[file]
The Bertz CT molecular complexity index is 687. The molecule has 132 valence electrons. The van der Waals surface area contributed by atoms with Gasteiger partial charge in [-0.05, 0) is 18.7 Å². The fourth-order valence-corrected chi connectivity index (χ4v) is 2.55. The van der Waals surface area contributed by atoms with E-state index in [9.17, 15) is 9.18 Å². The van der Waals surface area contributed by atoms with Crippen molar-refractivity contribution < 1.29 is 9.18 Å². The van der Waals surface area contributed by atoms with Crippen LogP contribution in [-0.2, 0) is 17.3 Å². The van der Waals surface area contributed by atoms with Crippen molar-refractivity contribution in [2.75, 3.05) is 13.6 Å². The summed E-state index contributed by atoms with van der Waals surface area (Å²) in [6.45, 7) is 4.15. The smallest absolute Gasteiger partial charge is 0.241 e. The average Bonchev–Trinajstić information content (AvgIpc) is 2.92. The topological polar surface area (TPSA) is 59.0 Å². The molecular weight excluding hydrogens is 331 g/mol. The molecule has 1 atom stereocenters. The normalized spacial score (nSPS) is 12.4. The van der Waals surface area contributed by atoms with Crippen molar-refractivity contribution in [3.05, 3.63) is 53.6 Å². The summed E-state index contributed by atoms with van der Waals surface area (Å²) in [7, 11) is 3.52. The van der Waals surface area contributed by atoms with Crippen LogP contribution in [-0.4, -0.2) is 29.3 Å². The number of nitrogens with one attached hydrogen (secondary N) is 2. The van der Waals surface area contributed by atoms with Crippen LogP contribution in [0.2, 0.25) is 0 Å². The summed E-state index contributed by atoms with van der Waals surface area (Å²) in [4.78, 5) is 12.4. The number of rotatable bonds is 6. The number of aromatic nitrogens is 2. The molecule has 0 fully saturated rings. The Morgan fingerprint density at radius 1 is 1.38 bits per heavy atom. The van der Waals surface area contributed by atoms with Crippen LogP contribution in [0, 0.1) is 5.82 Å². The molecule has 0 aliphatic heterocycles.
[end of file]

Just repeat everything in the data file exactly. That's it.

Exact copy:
The Bertz CT molecular complexity index is 687. The molecule has 132 valence electrons. The van der Waals surface area contributed by atoms with Gasteiger partial charge in [-0.05, 0) is 18.7 Å². The fourth-order valence-corrected chi connectivity index (χ4v) is 2.55. The van der Waals surface area contributed by atoms with E-state index in [9.17, 15) is 9.18 Å². The van der Waals surface area contributed by atoms with Crippen molar-refractivity contribution < 1.29 is 9.18 Å². The van der Waals surface area contributed by atoms with Crippen LogP contribution in [-0.2, 0) is 17.3 Å². The van der Waals surface area contributed by atoms with Crippen molar-refractivity contribution in [2.75, 3.05) is 13.6 Å². The summed E-state index contributed by atoms with van der Waals surface area (Å²) in [6.45, 7) is 4.15. The smallest absolute Gasteiger partial charge is 0.241 e. The average Bonchev–Trinajstić information content (AvgIpc) is 2.92. The topological polar surface area (TPSA) is 59.0 Å². The molecular weight excluding hydrogens is 331 g/mol. The molecule has 1 atom stereocenters. The normalized spacial score (nSPS) is 12.4. The van der Waals surface area contributed by atoms with Crippen molar-refractivity contribution in [3.05, 3.63) is 53.6 Å². The summed E-state index contributed by atoms with van der Waals surface area (Å²) in [7, 11) is 3.52. The van der Waals surface area contributed by atoms with Crippen LogP contribution in [-0.4, -0.2) is 29.3 Å². The number of nitrogens with one attached hydrogen (secondary N) is 2. The van der Waals surface area contributed by atoms with Crippen LogP contribution in [0.2, 0.25) is 0 Å². The summed E-state index contributed by atoms with van der Waals surface area (Å²) in [4.78, 5) is 12.4. The number of rotatable bonds is 6. The number of aromatic nitrogens is 2. The molecule has 0 fully saturated rings. The Morgan fingerprint density at radius 1 is 1.38 bits per heavy atom. The van der Waals surface area contributed by atoms with Crippen LogP contribution in [0, 0.1) is 5.82 Å². The molecule has 0 aliphatic heterocycles.